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Art Now: Mary Kavanagh



March 13, 12:00pm - 01:00pm

Art Now with Mary Kavanagh 
Wednesday, March 13 | 12 - 12:50 PM 

University of Lethbridge, Recital Hall 
Can't make it to campus for the lecture? Catch it livestreaming at Casa in the ATB Financial Community Room

Daughters of Uranium, an exhibition by Mary Kavanagh, will be discussed at Art Now!

Presented by the Southern Alberta Art Gallery, the exhibition explores the legacy of the atomic age while considering intergenerational trauma and the body as a site of violence and inscription. Daughters of Uranium is a title redolent of both archaic chemical science and of generations born into an uncertain future. Citing the radioactive decay chain of Uranium 235, widely known for its use in the first atomic bomb, the elements in Uranium's family tree are referred to as "daughters." Cinematic projection, works on paper, and a series of found and fabricated artifacts, are conceptualized as chapters that combine personal and political narratives organized around central themes and historic periods.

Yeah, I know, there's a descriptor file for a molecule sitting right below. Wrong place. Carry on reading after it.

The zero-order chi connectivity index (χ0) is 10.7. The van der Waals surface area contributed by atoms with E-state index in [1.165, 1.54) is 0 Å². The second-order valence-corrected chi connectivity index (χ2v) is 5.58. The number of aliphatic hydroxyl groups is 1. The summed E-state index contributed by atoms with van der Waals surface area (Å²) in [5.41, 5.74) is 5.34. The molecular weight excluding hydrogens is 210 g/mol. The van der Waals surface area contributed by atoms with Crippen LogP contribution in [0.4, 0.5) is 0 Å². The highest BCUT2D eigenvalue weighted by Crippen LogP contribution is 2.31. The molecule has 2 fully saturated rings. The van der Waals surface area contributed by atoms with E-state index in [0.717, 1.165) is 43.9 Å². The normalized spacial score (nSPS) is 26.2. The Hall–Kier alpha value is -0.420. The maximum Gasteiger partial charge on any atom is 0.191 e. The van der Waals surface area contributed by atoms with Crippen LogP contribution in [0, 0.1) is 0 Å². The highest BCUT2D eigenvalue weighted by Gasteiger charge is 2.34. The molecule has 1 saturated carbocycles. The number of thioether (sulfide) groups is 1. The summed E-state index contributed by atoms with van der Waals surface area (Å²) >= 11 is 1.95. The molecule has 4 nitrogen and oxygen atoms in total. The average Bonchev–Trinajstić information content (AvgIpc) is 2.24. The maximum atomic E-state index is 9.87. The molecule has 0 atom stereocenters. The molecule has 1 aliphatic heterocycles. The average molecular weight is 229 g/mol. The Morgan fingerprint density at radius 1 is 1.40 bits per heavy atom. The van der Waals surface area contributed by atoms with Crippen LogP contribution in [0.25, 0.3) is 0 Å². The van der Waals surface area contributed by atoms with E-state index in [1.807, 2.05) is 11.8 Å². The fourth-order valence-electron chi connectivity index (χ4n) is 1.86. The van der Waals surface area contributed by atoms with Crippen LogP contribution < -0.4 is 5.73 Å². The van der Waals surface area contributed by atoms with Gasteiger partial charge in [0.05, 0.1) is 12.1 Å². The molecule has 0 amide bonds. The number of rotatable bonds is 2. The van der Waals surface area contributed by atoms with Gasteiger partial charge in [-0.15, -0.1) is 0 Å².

Co-curated by Christina Cuthbertson and Lindsey Sharman. Co-organized with the Founders’ Gallery. 

Mary Kavanagh is an artist and Professor in the Department of Art, University of Lethbridge. For over twenty years, Kavanagh's artwork has been presented in solo and group exhibitions in Canada and abroad. Her research interests include post atomic studies; feminist theory; technologies of war; and histories of science. She has documented military and nuclear sites in Utah, Nevada, New Mexico, Alaska, Japan and Canada. Her work has been supported by the Canada Council for the Arts, the Alberta Foundation for the Arts, the Saskatchewan Arts Board, and the Social Sciences and Humanities Research Council of Canada. She has participated in residency programs with the Center for Land Use Interpretation, the Santa Fe Art Institute, Terre Vivante Art Studio, Italy, and the Canadian Forces Artists Program. In 2017 Kavanagh was awarded a four-year SSHRC Insight Grant for her project, Atomic Tourist: Trinity, which explores nuclear anxiety in the 21st century.

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